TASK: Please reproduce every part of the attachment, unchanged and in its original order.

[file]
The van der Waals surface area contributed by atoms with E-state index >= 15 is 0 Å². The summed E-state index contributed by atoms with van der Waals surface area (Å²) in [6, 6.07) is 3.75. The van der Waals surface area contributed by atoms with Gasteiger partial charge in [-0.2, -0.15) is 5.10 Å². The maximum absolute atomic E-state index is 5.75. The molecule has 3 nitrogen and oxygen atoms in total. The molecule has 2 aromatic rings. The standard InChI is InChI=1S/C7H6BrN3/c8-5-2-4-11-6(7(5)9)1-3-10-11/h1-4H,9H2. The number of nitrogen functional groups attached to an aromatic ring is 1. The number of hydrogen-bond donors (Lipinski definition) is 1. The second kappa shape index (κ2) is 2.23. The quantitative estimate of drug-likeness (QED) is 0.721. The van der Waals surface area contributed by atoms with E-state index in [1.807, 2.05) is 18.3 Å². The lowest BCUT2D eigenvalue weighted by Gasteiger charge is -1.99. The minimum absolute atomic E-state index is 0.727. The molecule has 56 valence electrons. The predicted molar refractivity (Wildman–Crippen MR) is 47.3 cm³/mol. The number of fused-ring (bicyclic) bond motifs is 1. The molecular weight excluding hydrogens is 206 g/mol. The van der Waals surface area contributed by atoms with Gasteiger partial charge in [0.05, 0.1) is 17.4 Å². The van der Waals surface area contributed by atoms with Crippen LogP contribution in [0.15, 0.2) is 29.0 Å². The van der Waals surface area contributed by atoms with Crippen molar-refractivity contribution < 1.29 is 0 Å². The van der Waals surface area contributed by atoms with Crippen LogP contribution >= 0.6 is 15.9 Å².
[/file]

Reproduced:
The van der Waals surface area contributed by atoms with E-state index >= 15 is 0 Å². The summed E-state index contributed by atoms with van der Waals surface area (Å²) in [6, 6.07) is 3.75. The van der Waals surface area contributed by atoms with Gasteiger partial charge in [-0.2, -0.15) is 5.10 Å². The maximum absolute atomic E-state index is 5.75. The molecule has 3 nitrogen and oxygen atoms in total. The molecule has 2 aromatic rings. The standard InChI is InChI=1S/C7H6BrN3/c8-5-2-4-11-6(7(5)9)1-3-10-11/h1-4H,9H2. The number of nitrogen functional groups attached to an aromatic ring is 1. The number of hydrogen-bond donors (Lipinski definition) is 1. The second kappa shape index (κ2) is 2.23. The quantitative estimate of drug-likeness (QED) is 0.721. The van der Waals surface area contributed by atoms with E-state index in [1.807, 2.05) is 18.3 Å². The lowest BCUT2D eigenvalue weighted by Gasteiger charge is -1.99. The minimum absolute atomic E-state index is 0.727. The molecule has 56 valence electrons. The predicted molar refractivity (Wildman–Crippen MR) is 47.3 cm³/mol. The number of fused-ring (bicyclic) bond motifs is 1. The molecular weight excluding hydrogens is 206 g/mol. The van der Waals surface area contributed by atoms with Gasteiger partial charge in [0.05, 0.1) is 17.4 Å². The van der Waals surface area contributed by atoms with Crippen LogP contribution in [0.15, 0.2) is 29.0 Å². The van der Waals surface area contributed by atoms with Crippen molar-refractivity contribution < 1.29 is 0 Å². The van der Waals surface area contributed by atoms with Crippen LogP contribution >= 0.6 is 15.9 Å².